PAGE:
Florida Attorney General Pam Bondi Tried To Return Controversial $25,000 Donation From Trump
Florida Attorney General Pam Bondi tried to return a controversial $25,000 donation from Donald Trump's foundation, but it was not accepted, an accountant who works for Bondi said.
The Trump Foundation gave the money to Bondi's political committee in September 2013, but renewed questions about it were raised shortly after Bondi endorsed Trump for president earlier this year.
Nancy Watkins, the treasurer of a political committee run by Bondi, said this week that the group sent a check to the Trump Foundation in March after they became aware the foundation was a charity, an apparent violation of the rules surrounding political activities by charities.
Watkins said the Trump Foundation refused to accept the check, saying Trump wrote a personal check to his foundation covering the amount.
"They rejected it and sent it back," said Watkins.
A spokeswoman for Trump did not immediately respond to an email Tuesday asking about the donation.
The Washington Post reported in March that Trump aides acknowledged that the Trump Foundation made a mistake when it donated the money to Bondi's political committee. The newspaper also reported that the campaign and the treasurer of the foundation were unaware of the mistake until they were notified that a group had filed a complaint with the IRS about the donation.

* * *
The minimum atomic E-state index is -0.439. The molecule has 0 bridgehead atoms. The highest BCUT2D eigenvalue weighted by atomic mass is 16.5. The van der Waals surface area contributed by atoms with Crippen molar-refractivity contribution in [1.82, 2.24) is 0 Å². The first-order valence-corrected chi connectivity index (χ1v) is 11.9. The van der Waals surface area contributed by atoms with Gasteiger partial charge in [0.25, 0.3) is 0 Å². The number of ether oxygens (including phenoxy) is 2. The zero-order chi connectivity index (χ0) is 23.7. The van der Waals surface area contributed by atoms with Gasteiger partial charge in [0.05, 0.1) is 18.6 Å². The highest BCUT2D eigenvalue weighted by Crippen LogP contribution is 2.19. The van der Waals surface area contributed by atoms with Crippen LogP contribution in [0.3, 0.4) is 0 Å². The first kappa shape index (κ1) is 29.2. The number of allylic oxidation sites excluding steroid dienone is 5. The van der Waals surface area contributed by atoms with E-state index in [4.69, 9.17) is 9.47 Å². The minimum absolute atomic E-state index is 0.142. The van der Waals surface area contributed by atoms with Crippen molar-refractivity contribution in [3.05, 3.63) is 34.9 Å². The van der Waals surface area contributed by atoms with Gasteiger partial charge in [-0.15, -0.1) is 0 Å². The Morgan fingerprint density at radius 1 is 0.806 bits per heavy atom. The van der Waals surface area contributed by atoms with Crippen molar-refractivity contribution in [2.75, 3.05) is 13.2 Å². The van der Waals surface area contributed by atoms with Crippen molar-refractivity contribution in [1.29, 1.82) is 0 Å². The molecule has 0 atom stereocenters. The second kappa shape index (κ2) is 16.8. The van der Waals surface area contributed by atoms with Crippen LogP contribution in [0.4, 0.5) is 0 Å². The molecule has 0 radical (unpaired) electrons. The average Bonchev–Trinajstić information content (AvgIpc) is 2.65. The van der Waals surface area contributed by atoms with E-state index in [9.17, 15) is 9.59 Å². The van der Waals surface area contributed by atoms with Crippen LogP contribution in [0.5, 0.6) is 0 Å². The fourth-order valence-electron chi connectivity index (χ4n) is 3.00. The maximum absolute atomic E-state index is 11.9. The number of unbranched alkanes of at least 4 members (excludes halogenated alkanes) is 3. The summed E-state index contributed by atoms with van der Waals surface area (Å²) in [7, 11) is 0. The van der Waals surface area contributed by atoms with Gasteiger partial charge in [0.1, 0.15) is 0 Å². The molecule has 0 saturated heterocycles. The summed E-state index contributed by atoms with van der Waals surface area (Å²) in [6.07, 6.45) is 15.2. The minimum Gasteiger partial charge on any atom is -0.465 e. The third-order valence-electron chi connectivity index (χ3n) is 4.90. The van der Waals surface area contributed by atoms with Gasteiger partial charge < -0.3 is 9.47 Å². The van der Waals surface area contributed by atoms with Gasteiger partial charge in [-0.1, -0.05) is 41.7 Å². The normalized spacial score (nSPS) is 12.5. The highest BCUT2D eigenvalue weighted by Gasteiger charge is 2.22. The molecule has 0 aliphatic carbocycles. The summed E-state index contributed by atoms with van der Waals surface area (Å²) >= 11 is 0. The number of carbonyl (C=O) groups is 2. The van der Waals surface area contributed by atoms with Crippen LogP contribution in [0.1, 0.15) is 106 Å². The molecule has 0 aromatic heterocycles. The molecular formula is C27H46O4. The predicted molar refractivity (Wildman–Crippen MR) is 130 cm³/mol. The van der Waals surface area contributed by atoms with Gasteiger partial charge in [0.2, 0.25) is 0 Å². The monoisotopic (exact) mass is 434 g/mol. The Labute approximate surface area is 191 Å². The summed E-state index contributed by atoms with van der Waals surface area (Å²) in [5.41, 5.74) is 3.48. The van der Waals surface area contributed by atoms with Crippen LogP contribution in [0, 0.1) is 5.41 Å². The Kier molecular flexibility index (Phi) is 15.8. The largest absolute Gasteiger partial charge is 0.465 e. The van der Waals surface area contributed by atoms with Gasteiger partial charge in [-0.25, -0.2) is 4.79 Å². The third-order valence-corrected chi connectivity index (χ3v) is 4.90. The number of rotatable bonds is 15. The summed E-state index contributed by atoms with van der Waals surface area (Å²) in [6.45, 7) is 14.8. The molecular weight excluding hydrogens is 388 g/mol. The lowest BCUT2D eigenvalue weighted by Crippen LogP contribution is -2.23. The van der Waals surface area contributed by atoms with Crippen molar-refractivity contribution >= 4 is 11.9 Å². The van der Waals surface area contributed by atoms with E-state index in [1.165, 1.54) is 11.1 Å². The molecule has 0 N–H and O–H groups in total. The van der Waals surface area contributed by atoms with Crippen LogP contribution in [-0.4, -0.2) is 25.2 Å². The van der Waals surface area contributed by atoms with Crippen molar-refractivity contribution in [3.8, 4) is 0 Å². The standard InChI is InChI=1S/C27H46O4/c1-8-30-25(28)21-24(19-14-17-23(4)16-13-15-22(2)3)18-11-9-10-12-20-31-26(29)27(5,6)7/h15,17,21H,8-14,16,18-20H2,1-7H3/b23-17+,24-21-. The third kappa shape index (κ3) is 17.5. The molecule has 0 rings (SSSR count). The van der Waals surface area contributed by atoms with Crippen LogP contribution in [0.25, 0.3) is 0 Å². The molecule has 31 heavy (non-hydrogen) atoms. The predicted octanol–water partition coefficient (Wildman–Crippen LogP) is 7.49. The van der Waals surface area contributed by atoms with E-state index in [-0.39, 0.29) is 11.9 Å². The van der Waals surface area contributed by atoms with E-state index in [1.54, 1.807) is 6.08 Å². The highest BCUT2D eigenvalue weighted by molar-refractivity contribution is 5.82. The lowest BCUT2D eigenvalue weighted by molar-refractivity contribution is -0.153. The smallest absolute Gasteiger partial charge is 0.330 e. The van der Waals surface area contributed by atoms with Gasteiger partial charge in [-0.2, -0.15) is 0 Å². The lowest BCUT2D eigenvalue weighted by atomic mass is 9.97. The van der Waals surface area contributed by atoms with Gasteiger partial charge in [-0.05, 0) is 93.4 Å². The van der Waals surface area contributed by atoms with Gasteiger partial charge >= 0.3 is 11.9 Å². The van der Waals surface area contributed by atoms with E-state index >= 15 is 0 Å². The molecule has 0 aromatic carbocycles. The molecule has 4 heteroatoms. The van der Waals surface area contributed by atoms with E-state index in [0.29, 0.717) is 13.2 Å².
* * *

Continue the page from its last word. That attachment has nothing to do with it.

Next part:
The Associated Press reported Monday that Bondi personally solicited the contribution from Donald Trump around the same time her office was being asked about a New York investigation of alleged fraud at Trump University and its affiliates.
A political group backing Bondi's re-election, called And Justice for All, reported receiving the check Sept. 17, 2013 — four days after Bondi's office was quoted as saying they were reviewing the New York investigation of Trump University's activities. Ultimately, Bondi's office took no action.
Marc Reichelderfer, a political consultant who worked for Bondi's 2014 re-election, told the AP this week that Bondi spoke with Trump "several weeks" before the contribution was received. Reichelderfer said that Bondi was unaware of complaints received about Trump's real-estate seminars at the time she requested the donation.
All told, more than 20 people requested help from the Florida attorney general's office in obtaining refunds from Trump University and affiliates, with Bondi's predecessor receiving numerous other complaints about the seminar company Trump partnered with. Many of the Trump-related consumers alleged that they paid money for training materials and personalized instruction which were never delivered.
Bondi's office said back in 2013 that it had it received only a single complaint about Trump University because most of the complaints dealt with the Trump Institute, a separate corporate entity from Trump University, and were made before she took office at the start of 2011. But emails from Bondi's office show that her top staff were made aware of the lawsuit filed in August 2013 by New York Attorney General Eric Schneiderman.
Several Florida Democrats on Tuesday called for an "independent investigation" of Bondi's activities, although they did not say exactly who should conduct that investigation. House Democratic Leader Mark Pafford called Bondi's conduct "unacceptable" and said Floridians deserve a "full accounting."